They do only like to go out for a bit at a time - one or two stores, then they ask to go home. We think they just want to make sure that home is still really there for them. Tomorrow I'm going to take them for their first day trip (to go tubing at one of the ski resorts), but so far we've just kept them around the house or neighborhood, except to go to a few stores. We think it's helping them with their comfort level - this is "our house", "our bedrooms", "our clothes". Neither one is particularly clingy, though Daria gives me lots of hugs and kisses and keeps saying "my mama" in Russian.

This week, I'll take them to school for testing and enrollment. They've actually had a lot of their vaccinations done at the orphange, so I think we'll be able to start them in school in a week from tomorrow. Logan is really looking forward to going, Daria not as much. Once she's made some friends though, that will change.

I will admit to being a little overwhelmed (mostly because I haven't had as much sleep as usual) with the suddenness of everything. But I know we'll get into our family groove here very soon. The good news is that the kids are completely comfortable with us, and seem to trust us. That will really help.

I still haven't had time to pull photos off my camera, but promise to do so very soon!

Wednesday, March 26, 2008

They're Home!!

It feels so great to finally be able to write that! Scott, Logan and Daria arrived in Denver at 1pm this afternoon. I'm so happy to have everyone together! Scott said all last night they kept saying "America" - they couldn't wait to come. On the flight home, they kept asking him how many more hours to go.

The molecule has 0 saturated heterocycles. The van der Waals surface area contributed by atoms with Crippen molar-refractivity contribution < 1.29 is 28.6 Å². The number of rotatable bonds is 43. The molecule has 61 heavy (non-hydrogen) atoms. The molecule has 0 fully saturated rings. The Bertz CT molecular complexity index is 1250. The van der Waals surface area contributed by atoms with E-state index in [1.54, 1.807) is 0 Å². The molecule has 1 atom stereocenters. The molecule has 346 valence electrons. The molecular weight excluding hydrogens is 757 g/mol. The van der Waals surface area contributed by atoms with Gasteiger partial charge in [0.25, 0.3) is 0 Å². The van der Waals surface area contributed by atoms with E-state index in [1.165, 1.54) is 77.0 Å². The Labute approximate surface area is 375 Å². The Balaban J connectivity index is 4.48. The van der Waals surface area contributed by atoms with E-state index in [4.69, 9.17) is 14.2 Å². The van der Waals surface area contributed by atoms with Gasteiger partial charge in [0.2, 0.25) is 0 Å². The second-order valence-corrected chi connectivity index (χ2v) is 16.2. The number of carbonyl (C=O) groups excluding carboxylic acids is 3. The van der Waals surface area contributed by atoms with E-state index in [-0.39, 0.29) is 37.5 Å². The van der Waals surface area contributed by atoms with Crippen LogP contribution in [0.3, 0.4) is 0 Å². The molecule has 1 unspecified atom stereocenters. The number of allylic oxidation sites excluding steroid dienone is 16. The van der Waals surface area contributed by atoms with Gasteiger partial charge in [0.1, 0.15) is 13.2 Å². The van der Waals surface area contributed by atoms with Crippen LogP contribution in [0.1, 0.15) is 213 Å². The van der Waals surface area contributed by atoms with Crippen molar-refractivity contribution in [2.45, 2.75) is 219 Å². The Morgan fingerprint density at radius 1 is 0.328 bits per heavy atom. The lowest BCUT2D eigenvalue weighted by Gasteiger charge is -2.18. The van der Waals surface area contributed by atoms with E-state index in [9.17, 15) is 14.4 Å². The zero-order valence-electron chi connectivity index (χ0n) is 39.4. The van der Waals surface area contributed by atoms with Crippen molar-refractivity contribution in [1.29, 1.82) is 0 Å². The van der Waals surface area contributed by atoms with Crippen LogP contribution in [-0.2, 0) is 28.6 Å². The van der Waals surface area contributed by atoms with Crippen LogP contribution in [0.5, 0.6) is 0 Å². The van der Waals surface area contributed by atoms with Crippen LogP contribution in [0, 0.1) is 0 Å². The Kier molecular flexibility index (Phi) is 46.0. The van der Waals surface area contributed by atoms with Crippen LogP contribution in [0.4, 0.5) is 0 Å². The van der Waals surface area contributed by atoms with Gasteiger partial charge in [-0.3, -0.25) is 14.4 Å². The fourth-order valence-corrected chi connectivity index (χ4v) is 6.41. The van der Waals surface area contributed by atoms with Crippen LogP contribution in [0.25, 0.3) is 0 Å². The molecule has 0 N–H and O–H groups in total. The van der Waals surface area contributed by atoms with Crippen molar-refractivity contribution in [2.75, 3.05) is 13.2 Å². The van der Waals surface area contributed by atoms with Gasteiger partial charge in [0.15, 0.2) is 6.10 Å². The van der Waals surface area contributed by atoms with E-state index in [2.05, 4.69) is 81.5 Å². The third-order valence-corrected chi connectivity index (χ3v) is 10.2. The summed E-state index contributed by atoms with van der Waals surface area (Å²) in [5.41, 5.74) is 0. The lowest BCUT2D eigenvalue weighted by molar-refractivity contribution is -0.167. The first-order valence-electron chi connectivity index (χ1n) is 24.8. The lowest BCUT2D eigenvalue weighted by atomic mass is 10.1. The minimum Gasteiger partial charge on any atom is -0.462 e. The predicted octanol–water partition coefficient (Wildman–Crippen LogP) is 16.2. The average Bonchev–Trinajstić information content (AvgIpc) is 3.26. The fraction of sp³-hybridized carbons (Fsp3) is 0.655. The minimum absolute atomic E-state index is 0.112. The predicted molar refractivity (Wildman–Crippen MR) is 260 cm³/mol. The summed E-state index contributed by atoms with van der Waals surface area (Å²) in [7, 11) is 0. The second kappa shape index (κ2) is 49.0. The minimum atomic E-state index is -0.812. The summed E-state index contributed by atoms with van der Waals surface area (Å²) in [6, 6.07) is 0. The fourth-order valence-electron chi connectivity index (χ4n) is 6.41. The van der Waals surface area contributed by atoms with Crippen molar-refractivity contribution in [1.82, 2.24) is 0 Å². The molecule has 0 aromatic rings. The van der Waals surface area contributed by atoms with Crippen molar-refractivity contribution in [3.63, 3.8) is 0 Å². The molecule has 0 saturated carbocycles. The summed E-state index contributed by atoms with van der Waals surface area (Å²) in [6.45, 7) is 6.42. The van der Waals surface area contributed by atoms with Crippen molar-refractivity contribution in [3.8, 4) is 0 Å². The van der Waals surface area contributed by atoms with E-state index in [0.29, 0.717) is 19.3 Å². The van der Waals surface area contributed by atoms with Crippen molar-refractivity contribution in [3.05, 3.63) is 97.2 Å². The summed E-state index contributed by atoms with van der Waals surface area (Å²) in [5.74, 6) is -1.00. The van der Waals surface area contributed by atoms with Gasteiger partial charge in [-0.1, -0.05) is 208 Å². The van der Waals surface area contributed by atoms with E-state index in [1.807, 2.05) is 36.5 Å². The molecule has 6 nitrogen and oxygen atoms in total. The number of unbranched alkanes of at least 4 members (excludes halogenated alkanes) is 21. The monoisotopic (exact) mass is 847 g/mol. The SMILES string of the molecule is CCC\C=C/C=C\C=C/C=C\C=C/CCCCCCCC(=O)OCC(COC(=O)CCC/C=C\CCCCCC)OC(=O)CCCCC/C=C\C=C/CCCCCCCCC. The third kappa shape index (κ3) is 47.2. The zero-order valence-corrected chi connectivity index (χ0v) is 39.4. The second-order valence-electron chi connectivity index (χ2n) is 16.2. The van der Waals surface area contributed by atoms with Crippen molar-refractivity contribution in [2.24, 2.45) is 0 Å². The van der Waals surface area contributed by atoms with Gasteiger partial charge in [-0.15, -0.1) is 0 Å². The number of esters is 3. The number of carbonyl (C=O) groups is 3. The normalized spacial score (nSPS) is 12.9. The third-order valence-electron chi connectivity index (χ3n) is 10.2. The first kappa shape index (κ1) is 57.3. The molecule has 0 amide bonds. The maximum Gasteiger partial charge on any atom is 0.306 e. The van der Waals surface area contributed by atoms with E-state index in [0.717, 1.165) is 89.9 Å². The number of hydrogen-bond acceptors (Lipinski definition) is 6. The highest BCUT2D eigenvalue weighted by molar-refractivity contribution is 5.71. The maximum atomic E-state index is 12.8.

I got tons of hugs and Daria held my hand almost the whole way home (I was NOT driving :). I'm sure not having mama around while Logan had papa was hard for her. It was fun seeing their reactions to our house and their rooms - their very own rooms! They kept saying "wow!". Not that our house is very big or anything, but I think they just can't believe they actually have their own rooms. Especially after sharing a bed for so long after getting out of the orphanage and waiting for the passports.

I think our dogs were a bit overwhelming for Daria, but I kind of expected that. They're both young - 2 and 1 - and are very "enthusiastic" (as one friend graciously put it). Meaning, they jump and lick A LOT. Logan really liked it, but not so much Daria. In a few days, they'll all be best of buds, and I predict that Dozer will be sleeping with Daria and Tasi with Logan.

Most importantly, we can finally relax from this roller coaster of a trip and settle in to being a family. We'll take some pix tomorrow of the kids in their new home and post them.

Monday, March 24, 2008

Passports Finally Arrive!